It’s Just Sales, Stupid
5 Tips to Closing Bigger Sales with More People, More Often

Sales Excellence Begins with You

PaulShapiro_100Today's Paul Shapiro is a managing partner at vie™.



Almost one year ago, I visited my physician for a checkup and blood work. I learned that my cholesterol was high and that I had several other indicators that weren’t very good. My doctor told me, “This is very common,” and suggested I consider taking a statin, like so many other males over 40.

I hated that idea.

So I took matters into my own hands. I watched a movie (Forks Over Knives) and read a book (The China Study). Both had a profound impact on my view of processed foods and the outcome of an American diet.

When I was finally convinced that I alone was responsible for my own good health, I did something radical: I stopped eating meat and dairy foods. The guy who loved to eat all foods, especially bacon, woke up and said, “I can make this change,” and I became a vegan.

Within six months of eating no meat or dairy products, my cholesterol went from 270 to 131. I also saw significant improvement in my blood pressure, A1C, and several other indicators. I lost 30 pounds, my body mass index greatly improved, and I never felt hungry. I didn’t even miss bacon.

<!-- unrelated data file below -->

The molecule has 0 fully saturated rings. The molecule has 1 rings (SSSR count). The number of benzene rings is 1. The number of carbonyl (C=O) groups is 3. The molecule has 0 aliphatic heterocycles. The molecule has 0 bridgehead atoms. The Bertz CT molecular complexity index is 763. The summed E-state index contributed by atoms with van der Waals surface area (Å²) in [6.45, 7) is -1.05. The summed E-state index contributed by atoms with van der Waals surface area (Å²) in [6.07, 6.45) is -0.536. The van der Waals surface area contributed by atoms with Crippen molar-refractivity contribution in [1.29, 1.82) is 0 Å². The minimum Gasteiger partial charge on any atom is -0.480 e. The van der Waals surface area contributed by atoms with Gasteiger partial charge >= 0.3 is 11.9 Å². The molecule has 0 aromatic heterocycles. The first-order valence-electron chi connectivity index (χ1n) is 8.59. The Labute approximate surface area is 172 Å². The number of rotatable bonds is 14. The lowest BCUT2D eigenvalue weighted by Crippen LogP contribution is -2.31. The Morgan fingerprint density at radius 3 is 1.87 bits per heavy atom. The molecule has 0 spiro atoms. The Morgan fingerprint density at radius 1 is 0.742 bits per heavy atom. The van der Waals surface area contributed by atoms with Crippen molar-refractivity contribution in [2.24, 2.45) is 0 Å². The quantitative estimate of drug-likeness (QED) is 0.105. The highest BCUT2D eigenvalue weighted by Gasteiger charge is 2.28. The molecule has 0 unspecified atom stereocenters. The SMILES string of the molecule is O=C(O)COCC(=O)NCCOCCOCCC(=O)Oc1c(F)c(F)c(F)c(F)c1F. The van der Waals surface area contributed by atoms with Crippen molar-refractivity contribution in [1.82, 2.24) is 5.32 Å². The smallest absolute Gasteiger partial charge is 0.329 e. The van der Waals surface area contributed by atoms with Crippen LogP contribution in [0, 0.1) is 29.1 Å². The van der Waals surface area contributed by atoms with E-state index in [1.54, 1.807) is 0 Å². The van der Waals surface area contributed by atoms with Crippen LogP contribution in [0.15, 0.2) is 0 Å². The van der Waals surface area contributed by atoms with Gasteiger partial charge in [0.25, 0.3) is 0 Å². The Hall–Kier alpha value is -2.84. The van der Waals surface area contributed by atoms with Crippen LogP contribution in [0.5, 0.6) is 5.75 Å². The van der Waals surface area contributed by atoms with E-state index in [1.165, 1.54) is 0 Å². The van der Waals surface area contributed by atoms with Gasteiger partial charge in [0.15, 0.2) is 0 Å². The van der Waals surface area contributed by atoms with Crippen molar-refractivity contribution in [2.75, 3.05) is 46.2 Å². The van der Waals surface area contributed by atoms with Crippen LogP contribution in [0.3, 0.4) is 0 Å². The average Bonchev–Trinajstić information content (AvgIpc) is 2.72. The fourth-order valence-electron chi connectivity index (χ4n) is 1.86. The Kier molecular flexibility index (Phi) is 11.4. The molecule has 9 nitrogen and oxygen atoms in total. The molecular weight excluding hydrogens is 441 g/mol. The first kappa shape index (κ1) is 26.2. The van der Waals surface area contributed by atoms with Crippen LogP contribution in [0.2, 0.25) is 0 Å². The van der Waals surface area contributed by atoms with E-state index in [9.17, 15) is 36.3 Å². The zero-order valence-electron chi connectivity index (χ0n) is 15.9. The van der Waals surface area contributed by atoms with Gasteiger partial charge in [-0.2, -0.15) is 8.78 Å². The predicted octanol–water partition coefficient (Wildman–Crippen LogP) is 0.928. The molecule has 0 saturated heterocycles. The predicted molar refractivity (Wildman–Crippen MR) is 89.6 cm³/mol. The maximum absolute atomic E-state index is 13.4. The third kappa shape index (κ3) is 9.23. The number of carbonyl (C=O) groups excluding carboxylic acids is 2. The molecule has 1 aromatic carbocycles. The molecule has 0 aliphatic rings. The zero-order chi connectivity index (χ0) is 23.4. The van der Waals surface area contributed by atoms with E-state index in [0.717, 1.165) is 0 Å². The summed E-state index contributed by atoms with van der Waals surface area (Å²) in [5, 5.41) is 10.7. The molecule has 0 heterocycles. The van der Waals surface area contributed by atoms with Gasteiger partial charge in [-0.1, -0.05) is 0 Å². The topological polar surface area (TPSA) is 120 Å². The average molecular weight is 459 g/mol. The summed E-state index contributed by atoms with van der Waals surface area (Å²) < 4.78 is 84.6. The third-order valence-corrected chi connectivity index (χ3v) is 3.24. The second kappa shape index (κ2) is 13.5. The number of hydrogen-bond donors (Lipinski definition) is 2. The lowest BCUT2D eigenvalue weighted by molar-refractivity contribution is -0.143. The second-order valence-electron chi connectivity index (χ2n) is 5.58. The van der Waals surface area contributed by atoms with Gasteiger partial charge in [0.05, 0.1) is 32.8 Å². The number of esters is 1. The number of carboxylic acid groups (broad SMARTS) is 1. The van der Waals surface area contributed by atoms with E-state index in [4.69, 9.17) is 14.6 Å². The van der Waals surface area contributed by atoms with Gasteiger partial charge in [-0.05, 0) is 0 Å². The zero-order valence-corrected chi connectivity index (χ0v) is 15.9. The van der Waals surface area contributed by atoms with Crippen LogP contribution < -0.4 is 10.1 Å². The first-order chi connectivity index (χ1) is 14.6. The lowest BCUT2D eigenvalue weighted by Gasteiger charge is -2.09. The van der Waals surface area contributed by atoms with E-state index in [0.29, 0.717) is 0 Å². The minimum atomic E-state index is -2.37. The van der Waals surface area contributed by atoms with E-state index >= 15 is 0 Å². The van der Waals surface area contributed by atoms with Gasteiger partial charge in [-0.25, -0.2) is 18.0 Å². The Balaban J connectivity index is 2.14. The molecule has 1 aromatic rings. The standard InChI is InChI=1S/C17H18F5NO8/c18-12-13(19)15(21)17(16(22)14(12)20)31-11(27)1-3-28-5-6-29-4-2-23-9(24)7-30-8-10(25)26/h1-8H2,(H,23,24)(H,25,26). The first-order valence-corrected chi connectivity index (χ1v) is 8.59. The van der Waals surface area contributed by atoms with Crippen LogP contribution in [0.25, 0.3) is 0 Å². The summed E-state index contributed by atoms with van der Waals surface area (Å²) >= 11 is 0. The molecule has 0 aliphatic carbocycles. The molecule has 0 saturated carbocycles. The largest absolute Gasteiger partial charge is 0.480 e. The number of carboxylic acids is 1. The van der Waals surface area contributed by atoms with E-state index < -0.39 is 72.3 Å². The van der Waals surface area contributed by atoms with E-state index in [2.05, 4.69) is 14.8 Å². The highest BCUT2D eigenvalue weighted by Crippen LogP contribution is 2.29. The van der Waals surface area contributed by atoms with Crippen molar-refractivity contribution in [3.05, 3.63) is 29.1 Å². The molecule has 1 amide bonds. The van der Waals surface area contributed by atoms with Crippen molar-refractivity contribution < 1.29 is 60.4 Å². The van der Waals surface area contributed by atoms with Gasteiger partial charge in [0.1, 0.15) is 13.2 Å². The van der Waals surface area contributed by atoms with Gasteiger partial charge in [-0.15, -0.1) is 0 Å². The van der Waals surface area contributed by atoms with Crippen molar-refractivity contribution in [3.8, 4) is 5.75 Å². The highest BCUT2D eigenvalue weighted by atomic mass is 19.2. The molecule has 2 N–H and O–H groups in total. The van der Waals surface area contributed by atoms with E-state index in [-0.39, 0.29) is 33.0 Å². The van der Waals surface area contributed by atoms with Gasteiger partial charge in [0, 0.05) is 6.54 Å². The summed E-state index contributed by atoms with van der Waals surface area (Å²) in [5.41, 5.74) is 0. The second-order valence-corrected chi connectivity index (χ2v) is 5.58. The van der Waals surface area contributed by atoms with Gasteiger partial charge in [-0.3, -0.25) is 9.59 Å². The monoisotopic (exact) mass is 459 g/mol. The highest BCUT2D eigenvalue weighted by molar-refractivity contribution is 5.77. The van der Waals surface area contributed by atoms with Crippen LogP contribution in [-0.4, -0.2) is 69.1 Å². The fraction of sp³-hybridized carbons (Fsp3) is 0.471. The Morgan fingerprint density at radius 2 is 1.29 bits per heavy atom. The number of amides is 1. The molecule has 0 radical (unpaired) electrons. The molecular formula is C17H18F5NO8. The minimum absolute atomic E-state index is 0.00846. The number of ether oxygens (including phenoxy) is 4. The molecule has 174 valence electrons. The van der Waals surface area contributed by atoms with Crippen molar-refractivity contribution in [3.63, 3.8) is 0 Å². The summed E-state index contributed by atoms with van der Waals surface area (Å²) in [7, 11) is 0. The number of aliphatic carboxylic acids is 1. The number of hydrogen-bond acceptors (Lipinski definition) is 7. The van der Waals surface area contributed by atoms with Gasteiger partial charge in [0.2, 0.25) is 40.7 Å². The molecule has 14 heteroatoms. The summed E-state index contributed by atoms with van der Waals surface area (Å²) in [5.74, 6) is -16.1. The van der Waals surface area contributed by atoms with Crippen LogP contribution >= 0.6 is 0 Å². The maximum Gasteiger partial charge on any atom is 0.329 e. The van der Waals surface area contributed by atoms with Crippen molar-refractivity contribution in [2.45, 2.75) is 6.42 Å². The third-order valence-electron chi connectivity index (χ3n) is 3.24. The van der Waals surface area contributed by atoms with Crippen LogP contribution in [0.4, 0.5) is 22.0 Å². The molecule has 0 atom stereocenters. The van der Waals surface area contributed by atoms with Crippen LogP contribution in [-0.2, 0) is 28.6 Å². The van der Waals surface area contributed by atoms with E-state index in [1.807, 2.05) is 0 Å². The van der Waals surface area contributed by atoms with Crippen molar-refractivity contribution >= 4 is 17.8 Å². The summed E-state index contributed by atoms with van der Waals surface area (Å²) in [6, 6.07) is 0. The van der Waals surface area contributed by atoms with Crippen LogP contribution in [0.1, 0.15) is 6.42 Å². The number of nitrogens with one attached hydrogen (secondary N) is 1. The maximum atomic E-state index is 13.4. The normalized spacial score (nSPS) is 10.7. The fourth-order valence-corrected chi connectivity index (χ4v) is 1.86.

It’s been a year, and I’m still 100 percent on track.

I feel so much better. I have more energy and clarity than ever before. I’m not trying to convert anyone to a vegan lifestyle (although I’m happy to discuss or answer questions about the experience any time). What I want to share is this: I realized my health experience dovetailed directly with my business experience, and both experiences share the same principles.

Over the last decade, as my vie™ colleagues and I worked tirelessly to perfect the sales-excellence process for our clients, we observed and coached thousands of salespeople and managers from some incredible companies. Here’s how the principles of success overlap.

1.  You have to create a blueprint for success, and you must follow it.

When I was creating a blueprint to achieve better health, I identified what I would eat and what I wouldn’t. I learned about the rewards of proper nutrition and the dangers of my current lifestyle, and I developed a strategy and plan to reverse my weaknesses. That was my blueprint.

How could you deconstruct your sales role and reengineer it for high performance? When you think about each step of your selling process, what things could you do differently? As a manager, coach, or leader, what approach could you change to produce better outcomes? What things do you need to stop or start doing? Write it out and create your blueprint.

2.  You are what you consume. Literally.

I admit it: I was filling my body with the wrong nourishment – fatty foods, chemically processed foods, and loads of sugar, all leading to (inevitable) long-term health problems.

What are you filling your mind with every day? Are you consuming information that could help you show your clients that you are a scary-smart advisor? Are you looking around, taking note of what competitors are doing, and collecting new ideas and insight to improve client business? Or are you just showing up with the same stale approach? Skipping good nutrition and substance in this area will have detrimental effects on your ability to help your clients and prospects.